JOLIET – Terrifying.
That was Kevin Healy’s thought when he first encountered Snotgurgle, a mean troll and enemy of the gnomes. Healy, 26, now of Lisle, was just 5 when he first attended “Festival of Gnomes” with his grandmother Celeste Healy.
“When Snotgurgle entered, all the cast members onstage screamed and hid,” Healy said. “He came stomping through the audience, spraying silly string all over – his snot – and getting in their faces.”
At the 39th Annual Festival of Gnomes on Saturday and Sunday at the Billie Limacher Bicentennial Park & Theatre in Joliet, Healy, a veteran of the show, will assume the Snotgurgle role former Joliet resident Tom McCabe played for so many years.
Also at the festival, one set of boy and girl soft-sculpted gnome dolls will be up for raffle. They were made by new dollmaker Sally Susner of Shorewood. The dolls have been a cherished tradition since Sue Shetina began making them in 1983.
These are two recent changes that keep the festival fresh and ever-new.
The gnome dolls
have a new maker
Susner said she became a dollmaker when Shetina retired two years ago. Although she is an experienced seamstress, Susner said the gnome pair were the first dolls she ever made.
She even had to search online for the cloth resembling “pliable skin” and doll joints when she couldn’t find a local source. Using Shetina’s dolls as guides, the actual doll fabrication went smoothly. The finished products, Susner said, are “cuddly and lovable.”
“It wasn’t difficult,” Susner said. “It just takes time.”
Like Shetina, Susner signed the dolls on their bottoms, but she added one extra element – a heart, reminiscent of vintage Raggedy Ann and Raggedy Andy dolls.
“They’re made with a lot of love,” Susner said of the gnome dolls.
Perhaps that’s why the dolls assume their own personalities, Susner speculated.
“Their eyes, their smiles,” Susner said. “They come out differently every year.”
a new look
As he waited for his turn to audition, Healy said he mulled over Snotgurgle’s qualities – mean, repulsive, rude – and had a lightbulb moment.
“He’s like a college frat boy,” Healy said. “So I turned my baseball cap around and started shouting at everybody. They loved it.”
Healy said he participated in youth drama workshops at the theater and began acting in “Festival of Gnomes” when he was 11. He broke from the festival in his freshmen year of college because showtime occurs during final exam prep time, Healy said.
But after moving to Lisle two years ago to shorten his commute – Healy is a software engineer in Downers Grove – Healy realized he was homesick for Joliet. And what could be more Joliet to an actor than “Festival of Gnomes?”
“I wanted to reconnect with my roots,” Healy said. “I wanted to get back in touch with the soul of Joliet.”
So Healy rejoined the gnome cast two years ago. He played the “poor woodsman” and acted in various ensemble scenes. Healy attributes two things to the festival’s enduring popularity. One is its family appeal of universal themes.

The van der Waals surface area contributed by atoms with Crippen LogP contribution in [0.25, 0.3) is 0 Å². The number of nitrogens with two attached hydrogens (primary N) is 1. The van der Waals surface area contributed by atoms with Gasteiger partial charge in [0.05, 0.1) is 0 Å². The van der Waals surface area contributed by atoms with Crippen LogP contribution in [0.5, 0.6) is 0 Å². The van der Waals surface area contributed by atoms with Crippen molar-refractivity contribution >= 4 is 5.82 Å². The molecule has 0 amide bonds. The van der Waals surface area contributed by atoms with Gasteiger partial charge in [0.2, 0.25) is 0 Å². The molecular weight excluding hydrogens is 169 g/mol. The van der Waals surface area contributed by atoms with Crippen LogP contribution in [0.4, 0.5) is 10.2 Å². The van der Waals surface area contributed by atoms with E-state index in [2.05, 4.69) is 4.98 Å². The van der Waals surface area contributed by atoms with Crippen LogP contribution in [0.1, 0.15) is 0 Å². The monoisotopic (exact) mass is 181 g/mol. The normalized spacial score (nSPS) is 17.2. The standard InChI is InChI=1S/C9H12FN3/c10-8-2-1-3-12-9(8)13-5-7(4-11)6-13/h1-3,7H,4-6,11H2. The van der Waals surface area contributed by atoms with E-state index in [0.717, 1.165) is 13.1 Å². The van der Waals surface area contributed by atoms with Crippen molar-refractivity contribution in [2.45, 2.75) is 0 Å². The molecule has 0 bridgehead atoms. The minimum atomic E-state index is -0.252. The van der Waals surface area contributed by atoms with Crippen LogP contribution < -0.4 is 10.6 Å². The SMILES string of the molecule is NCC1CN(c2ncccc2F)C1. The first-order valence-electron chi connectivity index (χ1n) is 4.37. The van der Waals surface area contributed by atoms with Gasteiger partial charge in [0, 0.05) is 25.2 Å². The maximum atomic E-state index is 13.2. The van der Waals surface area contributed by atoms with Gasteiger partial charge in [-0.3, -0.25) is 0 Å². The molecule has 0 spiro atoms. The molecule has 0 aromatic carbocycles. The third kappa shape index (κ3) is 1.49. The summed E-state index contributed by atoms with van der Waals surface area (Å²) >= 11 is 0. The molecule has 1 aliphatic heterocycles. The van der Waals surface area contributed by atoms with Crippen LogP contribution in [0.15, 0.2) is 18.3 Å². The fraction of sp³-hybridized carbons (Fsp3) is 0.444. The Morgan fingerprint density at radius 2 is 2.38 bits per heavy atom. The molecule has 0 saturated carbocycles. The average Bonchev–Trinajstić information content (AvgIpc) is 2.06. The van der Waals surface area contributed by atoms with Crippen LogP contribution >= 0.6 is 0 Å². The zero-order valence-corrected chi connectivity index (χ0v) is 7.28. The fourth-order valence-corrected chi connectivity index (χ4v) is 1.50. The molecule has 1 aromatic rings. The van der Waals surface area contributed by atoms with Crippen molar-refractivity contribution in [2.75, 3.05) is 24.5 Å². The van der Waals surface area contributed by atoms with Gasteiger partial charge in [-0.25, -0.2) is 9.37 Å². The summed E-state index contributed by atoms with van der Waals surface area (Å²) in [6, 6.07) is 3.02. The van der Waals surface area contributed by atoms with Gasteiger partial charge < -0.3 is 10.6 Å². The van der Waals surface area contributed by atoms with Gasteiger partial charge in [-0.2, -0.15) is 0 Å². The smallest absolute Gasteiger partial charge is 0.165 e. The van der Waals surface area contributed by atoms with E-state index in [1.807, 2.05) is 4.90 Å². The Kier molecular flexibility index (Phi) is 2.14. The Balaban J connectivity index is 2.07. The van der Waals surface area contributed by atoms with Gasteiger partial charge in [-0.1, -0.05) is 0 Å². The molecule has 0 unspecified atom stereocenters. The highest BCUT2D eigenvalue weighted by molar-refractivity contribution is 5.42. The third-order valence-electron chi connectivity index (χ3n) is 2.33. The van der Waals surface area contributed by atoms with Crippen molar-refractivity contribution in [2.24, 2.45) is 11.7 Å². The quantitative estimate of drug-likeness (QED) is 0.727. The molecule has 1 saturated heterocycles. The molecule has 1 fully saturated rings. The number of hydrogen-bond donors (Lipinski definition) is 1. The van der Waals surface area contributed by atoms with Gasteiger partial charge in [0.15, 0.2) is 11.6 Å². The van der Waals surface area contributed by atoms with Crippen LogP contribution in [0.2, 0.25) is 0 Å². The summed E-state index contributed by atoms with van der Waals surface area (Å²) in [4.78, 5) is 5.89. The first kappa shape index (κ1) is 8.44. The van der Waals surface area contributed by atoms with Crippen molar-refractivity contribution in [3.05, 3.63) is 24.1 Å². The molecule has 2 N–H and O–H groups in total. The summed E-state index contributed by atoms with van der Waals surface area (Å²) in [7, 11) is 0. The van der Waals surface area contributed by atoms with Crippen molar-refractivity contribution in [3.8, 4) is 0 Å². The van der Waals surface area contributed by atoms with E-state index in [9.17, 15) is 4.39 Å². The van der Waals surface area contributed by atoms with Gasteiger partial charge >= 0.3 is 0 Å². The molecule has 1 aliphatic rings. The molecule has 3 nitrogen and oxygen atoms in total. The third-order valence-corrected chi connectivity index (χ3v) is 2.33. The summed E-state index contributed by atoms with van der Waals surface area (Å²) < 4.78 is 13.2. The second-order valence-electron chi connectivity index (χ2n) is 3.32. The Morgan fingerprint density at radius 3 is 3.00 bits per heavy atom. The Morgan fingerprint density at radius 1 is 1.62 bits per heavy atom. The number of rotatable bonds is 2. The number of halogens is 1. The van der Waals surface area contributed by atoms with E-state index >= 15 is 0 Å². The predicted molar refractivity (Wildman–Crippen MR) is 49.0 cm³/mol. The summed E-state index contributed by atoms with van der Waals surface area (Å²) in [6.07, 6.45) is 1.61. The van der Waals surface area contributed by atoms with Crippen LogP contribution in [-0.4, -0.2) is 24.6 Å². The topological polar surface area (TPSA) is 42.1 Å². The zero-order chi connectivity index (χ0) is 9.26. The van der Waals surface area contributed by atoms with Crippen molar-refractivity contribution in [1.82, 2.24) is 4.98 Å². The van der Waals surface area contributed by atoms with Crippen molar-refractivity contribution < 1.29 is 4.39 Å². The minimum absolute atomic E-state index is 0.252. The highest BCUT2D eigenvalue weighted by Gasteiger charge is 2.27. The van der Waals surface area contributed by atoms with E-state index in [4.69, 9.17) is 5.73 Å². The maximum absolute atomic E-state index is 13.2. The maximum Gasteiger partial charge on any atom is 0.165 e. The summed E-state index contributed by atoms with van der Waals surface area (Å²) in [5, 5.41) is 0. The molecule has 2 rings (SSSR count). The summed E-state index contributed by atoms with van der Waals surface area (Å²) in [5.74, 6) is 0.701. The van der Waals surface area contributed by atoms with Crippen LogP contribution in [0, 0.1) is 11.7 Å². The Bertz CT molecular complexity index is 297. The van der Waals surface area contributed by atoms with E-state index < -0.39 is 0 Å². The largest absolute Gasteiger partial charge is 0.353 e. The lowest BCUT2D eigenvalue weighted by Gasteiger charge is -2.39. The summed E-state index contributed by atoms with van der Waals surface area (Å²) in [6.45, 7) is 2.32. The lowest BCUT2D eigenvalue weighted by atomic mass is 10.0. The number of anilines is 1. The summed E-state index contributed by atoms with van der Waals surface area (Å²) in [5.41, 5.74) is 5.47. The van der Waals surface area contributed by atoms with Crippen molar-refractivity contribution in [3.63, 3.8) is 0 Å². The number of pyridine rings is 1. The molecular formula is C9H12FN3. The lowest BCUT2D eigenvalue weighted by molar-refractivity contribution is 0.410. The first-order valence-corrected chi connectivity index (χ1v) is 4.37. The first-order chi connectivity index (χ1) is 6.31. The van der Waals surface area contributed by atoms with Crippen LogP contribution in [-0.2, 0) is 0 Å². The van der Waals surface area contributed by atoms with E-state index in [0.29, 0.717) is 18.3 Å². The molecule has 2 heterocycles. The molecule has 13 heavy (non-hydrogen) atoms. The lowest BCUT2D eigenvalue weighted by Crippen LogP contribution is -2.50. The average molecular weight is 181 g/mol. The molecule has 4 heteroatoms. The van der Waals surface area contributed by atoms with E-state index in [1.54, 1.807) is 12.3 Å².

The second is the dedication of the directors, cast and crew.
“They love it,” Healy said, “moreso than the audience.”
IF YOU GO
WHAT: 39th annual “Festival of the Gnomes”
WHEN: 1 and 3:30 p.m. Dec. 5 and 1 p.m. Dec. 6. Lobby opens at noon both days.
WHERE: Billie Limacher Bicentennial Park & Theatre, 201 W. Jefferson St., Joliet
COST: $5 for a show ticket, $3 for a gnome cap, $1 for a cookie variety plate. Cash or check only.
RESERVATIONS: Email firstname.lastname@example.org or call 815-724-3760 option 2.
ETC: Free parking and admission to lobby. Lobby includes flute music, gift shop and tassel-sewers. The live show is 90 minutes.
• Key characters – Snotgurgle, the evil troll; gnome from Nome, Alaska; naughty gnome Kostja; Tinker gnome, frustrated with his inventions; garden gnome and bearer of good fortune; Wartje, a legendary, clever gnome who outsmarts evil trolls. Also, wise animals and a lovable talking rat.
• Gnome doll raffle – Two soft-sculpted boy and girl gnome dolls will be raffled off at the end of the event. Tickets are 50 cents each or six for $1. Winners need not be present. Dolls now on display at Bicentennial Park.
• Tassels sewed on gnome hats – Tassels mark the number of festivals attended. For every 10 years, “a dehydrated star and moon beam” tassel is sewn onto the gnome cap. Billie Limacher, known as “Grandma Gnome,” began the tradition. Gnome hats are $3 in the gift shop. Tassels are free. Tassels are sewn on – also for free – by the lady gnomes gathered around the fireplace in the lobby.
• Meet and draw – After the show, children are invited onstage to meet the gnomes in person and draw their own gnomes to take home.
• Gnome gift shop – Filled with unique “gnome-made” treasures.
• Cookie factory – Where patrons can pick their favorite $1 variety cookie plate.
• Gnome music – Cindy Butler, flute instructor, returns with her talented students.